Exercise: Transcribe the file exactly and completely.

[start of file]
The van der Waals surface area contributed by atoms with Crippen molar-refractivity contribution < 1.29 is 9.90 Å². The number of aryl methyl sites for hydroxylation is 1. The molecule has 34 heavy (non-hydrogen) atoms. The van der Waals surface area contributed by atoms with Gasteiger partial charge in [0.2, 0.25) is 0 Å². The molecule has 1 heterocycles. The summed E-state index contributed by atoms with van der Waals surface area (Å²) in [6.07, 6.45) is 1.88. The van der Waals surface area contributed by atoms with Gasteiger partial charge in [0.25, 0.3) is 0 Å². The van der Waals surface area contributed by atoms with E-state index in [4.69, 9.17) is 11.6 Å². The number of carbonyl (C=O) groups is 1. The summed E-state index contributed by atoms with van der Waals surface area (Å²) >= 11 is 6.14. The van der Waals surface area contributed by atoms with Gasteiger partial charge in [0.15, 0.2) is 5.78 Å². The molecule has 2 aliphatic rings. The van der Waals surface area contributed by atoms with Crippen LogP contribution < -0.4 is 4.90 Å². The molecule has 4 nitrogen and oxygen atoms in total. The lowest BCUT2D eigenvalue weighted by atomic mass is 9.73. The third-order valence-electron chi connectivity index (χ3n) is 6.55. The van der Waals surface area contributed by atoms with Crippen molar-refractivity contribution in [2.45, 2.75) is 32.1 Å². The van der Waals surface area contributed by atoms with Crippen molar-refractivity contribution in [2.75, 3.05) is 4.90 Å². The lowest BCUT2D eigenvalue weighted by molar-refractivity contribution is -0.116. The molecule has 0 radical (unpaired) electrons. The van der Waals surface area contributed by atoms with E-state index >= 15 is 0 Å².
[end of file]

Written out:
The van der Waals surface area contributed by atoms with Crippen molar-refractivity contribution < 1.29 is 9.90 Å². The number of aryl methyl sites for hydroxylation is 1. The molecule has 34 heavy (non-hydrogen) atoms. The van der Waals surface area contributed by atoms with Gasteiger partial charge in [0.2, 0.25) is 0 Å². The molecule has 1 heterocycles. The summed E-state index contributed by atoms with van der Waals surface area (Å²) in [6.07, 6.45) is 1.88. The van der Waals surface area contributed by atoms with Gasteiger partial charge in [0.25, 0.3) is 0 Å². The van der Waals surface area contributed by atoms with E-state index in [4.69, 9.17) is 11.6 Å². The number of carbonyl (C=O) groups is 1. The summed E-state index contributed by atoms with van der Waals surface area (Å²) >= 11 is 6.14. The van der Waals surface area contributed by atoms with Gasteiger partial charge in [0.15, 0.2) is 5.78 Å². The molecule has 2 aliphatic rings. The van der Waals surface area contributed by atoms with Crippen LogP contribution < -0.4 is 4.90 Å². The molecule has 4 nitrogen and oxygen atoms in total. The lowest BCUT2D eigenvalue weighted by atomic mass is 9.73. The third-order valence-electron chi connectivity index (χ3n) is 6.55. The van der Waals surface area contributed by atoms with Crippen molar-refractivity contribution in [2.45, 2.75) is 32.1 Å². The van der Waals surface area contributed by atoms with Crippen molar-refractivity contribution in [2.75, 3.05) is 4.90 Å². The lowest BCUT2D eigenvalue weighted by molar-refractivity contribution is -0.116. The molecule has 0 radical (unpaired) electrons. The van der Waals surface area contributed by atoms with E-state index >= 15 is 0 Å².